The VIII cohort of Britains

Here a tribe of Britains have been forced under the yoke of Roman rule and now wear the trappings of a foriegn power. Although their style in clothing and armour has changed, they still sport their proud moustaches as a sign of their Celtic identity.

Wednesday, May 17, 2006

German Auxiliaries

Here is the IV Tungrian cohort, part of the Army of the Rhine. These tough Auxiliaries were stationed along the great river frontier to protect against angry German raiding parties. The Rhine legions were constantly at war and as a result became some of the best troops in the Empire. Living next to and amongst the German peoples, they took to the habit of dressing like them and adopting their weapons, troops along the Rhine frontier are known to have discarded their Roman Pilums for the longer German style spears, to aid them in combat against their foes. They were looked upon as a motley, barbarius lot by the rest of the troops else where in the Empire. For this reason, I have given this unit longer spears than my other Auxiliary units to show the influences of being stationed so close to the German border.

Here is another shot of my Gladiators. This one shows the command base with a standard of two fighting men, echoing the origin of the unit.

Here is a base I made to represent a broken unit on the board, when a unit breaks or is destroyed and taken away, I made these bases to put in its place. They were good fun to make and great for using in the you can probably tell, I use them alot to add a little something extra in the piccies.

Sir!.... the Iceni are revolting!

" Tell me something I don't know Quintus."

Sunday, May 14, 2006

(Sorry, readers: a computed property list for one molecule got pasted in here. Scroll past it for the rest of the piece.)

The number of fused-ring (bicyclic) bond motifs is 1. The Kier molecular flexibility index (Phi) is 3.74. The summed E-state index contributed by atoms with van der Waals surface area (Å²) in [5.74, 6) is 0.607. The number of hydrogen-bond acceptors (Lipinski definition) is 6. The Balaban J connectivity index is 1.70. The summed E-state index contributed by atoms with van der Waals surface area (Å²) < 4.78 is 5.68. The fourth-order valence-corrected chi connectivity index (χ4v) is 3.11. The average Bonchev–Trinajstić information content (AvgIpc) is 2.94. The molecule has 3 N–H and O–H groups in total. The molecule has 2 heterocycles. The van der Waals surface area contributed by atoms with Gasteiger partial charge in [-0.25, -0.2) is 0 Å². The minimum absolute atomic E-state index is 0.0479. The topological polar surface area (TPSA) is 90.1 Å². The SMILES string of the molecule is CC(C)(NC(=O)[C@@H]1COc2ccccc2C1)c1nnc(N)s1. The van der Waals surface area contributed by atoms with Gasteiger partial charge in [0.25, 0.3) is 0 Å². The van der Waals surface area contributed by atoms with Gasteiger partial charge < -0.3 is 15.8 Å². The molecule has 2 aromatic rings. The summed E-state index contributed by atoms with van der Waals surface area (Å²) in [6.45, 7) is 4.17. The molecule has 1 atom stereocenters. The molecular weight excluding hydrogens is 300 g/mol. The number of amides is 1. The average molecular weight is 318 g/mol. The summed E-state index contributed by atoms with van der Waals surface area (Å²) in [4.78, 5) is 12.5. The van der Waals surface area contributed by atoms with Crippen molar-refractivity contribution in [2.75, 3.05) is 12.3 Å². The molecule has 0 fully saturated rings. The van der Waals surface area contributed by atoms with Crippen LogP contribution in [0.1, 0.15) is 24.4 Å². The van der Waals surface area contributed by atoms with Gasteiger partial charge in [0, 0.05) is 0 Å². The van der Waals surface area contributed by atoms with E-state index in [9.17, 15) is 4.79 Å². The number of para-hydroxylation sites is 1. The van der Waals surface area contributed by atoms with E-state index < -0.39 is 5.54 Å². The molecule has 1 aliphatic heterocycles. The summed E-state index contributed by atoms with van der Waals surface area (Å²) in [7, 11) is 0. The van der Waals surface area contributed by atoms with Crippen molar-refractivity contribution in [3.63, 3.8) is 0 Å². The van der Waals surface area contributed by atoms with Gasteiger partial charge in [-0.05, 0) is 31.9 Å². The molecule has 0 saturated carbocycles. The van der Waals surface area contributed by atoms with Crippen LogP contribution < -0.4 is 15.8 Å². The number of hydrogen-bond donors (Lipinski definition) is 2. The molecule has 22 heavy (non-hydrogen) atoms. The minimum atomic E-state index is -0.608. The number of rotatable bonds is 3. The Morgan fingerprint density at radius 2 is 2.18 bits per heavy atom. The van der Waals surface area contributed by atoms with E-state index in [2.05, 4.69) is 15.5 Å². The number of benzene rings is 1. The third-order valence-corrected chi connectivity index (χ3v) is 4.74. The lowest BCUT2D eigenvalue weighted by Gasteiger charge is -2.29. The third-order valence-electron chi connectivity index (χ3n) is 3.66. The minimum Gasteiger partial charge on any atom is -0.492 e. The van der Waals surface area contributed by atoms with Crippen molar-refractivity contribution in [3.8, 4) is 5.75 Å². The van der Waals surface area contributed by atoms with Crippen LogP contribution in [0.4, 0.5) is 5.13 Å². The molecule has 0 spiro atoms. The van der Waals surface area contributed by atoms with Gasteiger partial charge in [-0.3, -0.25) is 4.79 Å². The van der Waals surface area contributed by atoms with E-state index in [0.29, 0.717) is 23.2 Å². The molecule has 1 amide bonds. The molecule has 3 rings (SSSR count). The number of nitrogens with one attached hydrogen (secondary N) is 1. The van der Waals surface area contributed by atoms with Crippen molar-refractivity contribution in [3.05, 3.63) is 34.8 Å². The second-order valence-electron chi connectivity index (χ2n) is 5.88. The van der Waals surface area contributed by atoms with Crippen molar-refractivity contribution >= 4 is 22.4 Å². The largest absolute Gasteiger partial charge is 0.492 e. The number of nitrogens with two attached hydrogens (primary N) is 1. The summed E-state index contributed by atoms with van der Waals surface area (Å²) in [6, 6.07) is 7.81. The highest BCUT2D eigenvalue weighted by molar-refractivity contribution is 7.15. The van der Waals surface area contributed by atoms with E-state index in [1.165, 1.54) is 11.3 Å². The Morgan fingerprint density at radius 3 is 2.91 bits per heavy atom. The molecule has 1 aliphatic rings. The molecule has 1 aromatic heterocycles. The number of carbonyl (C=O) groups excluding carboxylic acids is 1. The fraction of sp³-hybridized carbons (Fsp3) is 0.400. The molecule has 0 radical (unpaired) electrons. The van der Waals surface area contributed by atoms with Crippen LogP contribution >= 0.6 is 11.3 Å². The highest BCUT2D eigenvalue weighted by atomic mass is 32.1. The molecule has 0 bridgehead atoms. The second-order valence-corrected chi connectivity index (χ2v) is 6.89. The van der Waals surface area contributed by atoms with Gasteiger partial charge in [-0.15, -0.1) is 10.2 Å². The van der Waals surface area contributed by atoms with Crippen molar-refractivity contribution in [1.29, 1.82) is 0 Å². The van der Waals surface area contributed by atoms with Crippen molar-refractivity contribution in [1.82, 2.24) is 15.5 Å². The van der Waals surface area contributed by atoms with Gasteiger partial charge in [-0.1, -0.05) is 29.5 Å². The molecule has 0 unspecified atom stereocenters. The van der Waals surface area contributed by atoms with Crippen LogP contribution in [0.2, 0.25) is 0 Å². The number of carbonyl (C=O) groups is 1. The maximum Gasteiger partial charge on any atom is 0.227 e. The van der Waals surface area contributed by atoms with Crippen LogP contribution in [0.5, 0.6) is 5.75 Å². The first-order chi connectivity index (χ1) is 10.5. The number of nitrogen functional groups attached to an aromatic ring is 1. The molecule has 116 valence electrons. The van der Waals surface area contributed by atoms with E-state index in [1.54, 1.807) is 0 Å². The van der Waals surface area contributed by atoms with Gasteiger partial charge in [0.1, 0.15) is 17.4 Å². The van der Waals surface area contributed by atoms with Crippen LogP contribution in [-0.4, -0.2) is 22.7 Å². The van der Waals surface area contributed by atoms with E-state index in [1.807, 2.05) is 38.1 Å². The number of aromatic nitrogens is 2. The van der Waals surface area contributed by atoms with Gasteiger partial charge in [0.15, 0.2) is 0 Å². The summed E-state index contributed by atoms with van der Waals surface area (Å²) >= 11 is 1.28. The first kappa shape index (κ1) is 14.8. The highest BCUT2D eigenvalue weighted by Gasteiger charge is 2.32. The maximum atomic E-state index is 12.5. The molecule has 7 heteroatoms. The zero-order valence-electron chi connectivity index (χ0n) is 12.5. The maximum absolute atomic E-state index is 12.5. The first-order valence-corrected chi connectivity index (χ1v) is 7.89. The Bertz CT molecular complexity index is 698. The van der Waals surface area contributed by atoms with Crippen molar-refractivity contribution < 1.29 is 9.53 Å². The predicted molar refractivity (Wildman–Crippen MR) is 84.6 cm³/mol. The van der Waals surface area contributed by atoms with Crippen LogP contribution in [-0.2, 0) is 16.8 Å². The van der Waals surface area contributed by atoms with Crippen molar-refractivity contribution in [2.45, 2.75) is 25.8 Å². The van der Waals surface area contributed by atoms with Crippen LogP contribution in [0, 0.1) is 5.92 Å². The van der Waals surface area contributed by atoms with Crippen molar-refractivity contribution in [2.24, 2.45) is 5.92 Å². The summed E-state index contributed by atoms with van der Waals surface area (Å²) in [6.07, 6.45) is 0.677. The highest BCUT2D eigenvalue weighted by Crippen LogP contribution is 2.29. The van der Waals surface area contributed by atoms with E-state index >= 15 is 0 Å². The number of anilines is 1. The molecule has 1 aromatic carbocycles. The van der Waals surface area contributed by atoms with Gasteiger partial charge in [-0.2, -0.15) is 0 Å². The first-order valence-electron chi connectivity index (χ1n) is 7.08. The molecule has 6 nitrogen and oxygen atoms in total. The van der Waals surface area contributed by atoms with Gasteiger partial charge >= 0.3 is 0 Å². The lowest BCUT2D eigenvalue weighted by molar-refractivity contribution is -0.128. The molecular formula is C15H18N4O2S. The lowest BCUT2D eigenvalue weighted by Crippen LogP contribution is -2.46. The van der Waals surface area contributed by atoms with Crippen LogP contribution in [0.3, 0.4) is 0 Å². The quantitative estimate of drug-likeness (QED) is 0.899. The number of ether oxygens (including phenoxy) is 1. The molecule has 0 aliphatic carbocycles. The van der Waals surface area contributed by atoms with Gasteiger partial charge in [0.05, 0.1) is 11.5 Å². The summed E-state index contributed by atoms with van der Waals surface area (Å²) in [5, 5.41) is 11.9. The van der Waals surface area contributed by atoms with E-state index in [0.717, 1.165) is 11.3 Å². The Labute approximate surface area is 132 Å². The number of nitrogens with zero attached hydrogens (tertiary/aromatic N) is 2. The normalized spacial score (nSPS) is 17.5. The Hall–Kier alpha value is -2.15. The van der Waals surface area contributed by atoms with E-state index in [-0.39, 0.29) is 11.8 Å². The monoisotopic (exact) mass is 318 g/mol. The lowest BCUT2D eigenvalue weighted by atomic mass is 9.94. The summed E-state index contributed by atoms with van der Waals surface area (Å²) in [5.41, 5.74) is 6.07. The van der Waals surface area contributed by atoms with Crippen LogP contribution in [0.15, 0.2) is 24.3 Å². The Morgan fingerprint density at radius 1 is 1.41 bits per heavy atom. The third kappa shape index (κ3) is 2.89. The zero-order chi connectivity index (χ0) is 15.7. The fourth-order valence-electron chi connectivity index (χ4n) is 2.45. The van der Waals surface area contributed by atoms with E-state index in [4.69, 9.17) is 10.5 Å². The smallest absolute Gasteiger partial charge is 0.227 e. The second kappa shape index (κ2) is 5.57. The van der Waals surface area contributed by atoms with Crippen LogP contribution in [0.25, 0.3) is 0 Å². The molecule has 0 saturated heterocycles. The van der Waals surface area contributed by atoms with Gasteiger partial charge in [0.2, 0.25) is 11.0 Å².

Gladiators in Roman service

To make the Gladiators I used heavy armoured legionaries from the Foundry collection. I used a range of poses to make the unit look alittle less organised than its Roman brothers. The odd gladiator conversion and Celtic figure added to the mix also helped to give it a motley look. This look was also achieved by painting their tunics in a multitude of colours.

Their shields I based from my memory of that classic scene in The Fall of the Roman Empire, when a cohort of ex-gladiators is sent into the forest to lure out the waiting Germans. With this scene in mind I painted my shields a dark leather brown. To give the Cohort a strong feel of being made from individual characters, I personalized each of their shields by painting on different designs and motifs. These ranged from tridents (for those who had been Retiarius), to spears and swords for other sorts of gladiators. The unit also had a strong Celtic feel to it and so I gave it a Celtic standard to really mix things up. One of the final touches was the idea of giving them loads of different styles of shield, which made the unit look like it had drained the local storage depot to equip its self.

Gladiators in Roman service

When I was putting together units to fight in a Roman civil war, I tried to think of units with great character and a look all of their own that would stand out against the lines of legionaries. In the civil wars of 69AD, Otho armed and organised a unit of 2000 gladiators to help him fight for the throne. These hard fighting warriors though were matched and beaten by a Batavian cohort who I have mentioned earlier on the blog. This huge killer is Phobeos Fatalus from Germany, he is struggling in his tiny mind with the thought of leaving the arena and adoring crowds to a life of orders and marching. Centurion Vitus however is less impressed with his size, he knowns it is training and discipline that wins Roman battles, not individual strength and prowess.

The blurred photo is owed to the taker being struck with fear at the sight of Phobeus (hence his name), but as you can see he finally joined up with the promise of his freedom tied into the bargain.

Saturday, May 13, 2006

Heavy horse

With my army of Britannia almost finished it was time to add the cherry on the cake, with the introduction of the heavy Sarmations. Once the Romans had had a taste of these Tiger tanks of the ancient world, they decided they had to have some of their own. By the time of Hadrian, Sarmation cavalry could be found on the wall and in the north of Britannia. These mounted warriors fought in slow moving tightly packed ranks and literally pushed the enemy down and rode over them, although in open battle their slow speed could lead to them being out flanked where their advantage would quickly be lost. Here, a well armoured but slow moving Sarmation horsemen finds himself in the worst possible the open and on his own.